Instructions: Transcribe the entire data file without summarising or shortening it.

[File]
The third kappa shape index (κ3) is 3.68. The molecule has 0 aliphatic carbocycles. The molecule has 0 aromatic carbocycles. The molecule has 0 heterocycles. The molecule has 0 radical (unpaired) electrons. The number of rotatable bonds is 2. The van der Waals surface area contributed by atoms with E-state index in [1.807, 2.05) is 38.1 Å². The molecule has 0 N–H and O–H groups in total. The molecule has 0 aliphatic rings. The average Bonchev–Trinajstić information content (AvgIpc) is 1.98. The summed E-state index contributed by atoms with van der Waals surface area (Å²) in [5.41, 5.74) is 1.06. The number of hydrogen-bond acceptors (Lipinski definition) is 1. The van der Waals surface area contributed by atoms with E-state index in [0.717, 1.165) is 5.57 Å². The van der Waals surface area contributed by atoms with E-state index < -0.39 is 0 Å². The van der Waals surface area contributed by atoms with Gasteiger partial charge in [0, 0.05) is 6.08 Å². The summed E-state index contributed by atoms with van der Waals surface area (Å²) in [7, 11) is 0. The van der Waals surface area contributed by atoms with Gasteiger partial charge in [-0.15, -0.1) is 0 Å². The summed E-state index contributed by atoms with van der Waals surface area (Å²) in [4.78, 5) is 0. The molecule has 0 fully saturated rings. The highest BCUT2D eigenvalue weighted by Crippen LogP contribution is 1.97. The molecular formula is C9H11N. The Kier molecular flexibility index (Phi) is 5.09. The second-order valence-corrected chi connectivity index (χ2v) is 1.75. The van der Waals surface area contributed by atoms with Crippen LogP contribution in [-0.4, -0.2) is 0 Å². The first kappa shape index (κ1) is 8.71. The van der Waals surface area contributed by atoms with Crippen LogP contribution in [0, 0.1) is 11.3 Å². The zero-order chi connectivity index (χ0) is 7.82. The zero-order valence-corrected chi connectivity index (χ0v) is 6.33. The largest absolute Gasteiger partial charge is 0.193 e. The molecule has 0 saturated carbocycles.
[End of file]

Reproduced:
The third kappa shape index (κ3) is 3.68. The molecule has 0 aliphatic carbocycles. The molecule has 0 aromatic carbocycles. The molecule has 0 heterocycles. The molecule has 0 radical (unpaired) electrons. The number of rotatable bonds is 2. The van der Waals surface area contributed by atoms with E-state index in [1.807, 2.05) is 38.1 Å². The molecule has 0 N–H and O–H groups in total. The molecule has 0 aliphatic rings. The average Bonchev–Trinajstić information content (AvgIpc) is 1.98. The summed E-state index contributed by atoms with van der Waals surface area (Å²) in [5.41, 5.74) is 1.06. The number of hydrogen-bond acceptors (Lipinski definition) is 1. The van der Waals surface area contributed by atoms with E-state index in [0.717, 1.165) is 5.57 Å². The van der Waals surface area contributed by atoms with E-state index < -0.39 is 0 Å². The van der Waals surface area contributed by atoms with Gasteiger partial charge in [0, 0.05) is 6.08 Å². The summed E-state index contributed by atoms with van der Waals surface area (Å²) in [7, 11) is 0. The van der Waals surface area contributed by atoms with Gasteiger partial charge in [-0.15, -0.1) is 0 Å². The summed E-state index contributed by atoms with van der Waals surface area (Å²) in [4.78, 5) is 0. The molecule has 0 fully saturated rings. The highest BCUT2D eigenvalue weighted by Crippen LogP contribution is 1.97. The molecular formula is C9H11N. The Kier molecular flexibility index (Phi) is 5.09. The second-order valence-corrected chi connectivity index (χ2v) is 1.75. The van der Waals surface area contributed by atoms with Crippen LogP contribution in [-0.4, -0.2) is 0 Å². The first kappa shape index (κ1) is 8.71. The van der Waals surface area contributed by atoms with Crippen LogP contribution in [0, 0.1) is 11.3 Å². The zero-order chi connectivity index (χ0) is 7.82. The zero-order valence-corrected chi connectivity index (χ0v) is 6.33. The largest absolute Gasteiger partial charge is 0.193 e. The molecule has 0 saturated carbocycles.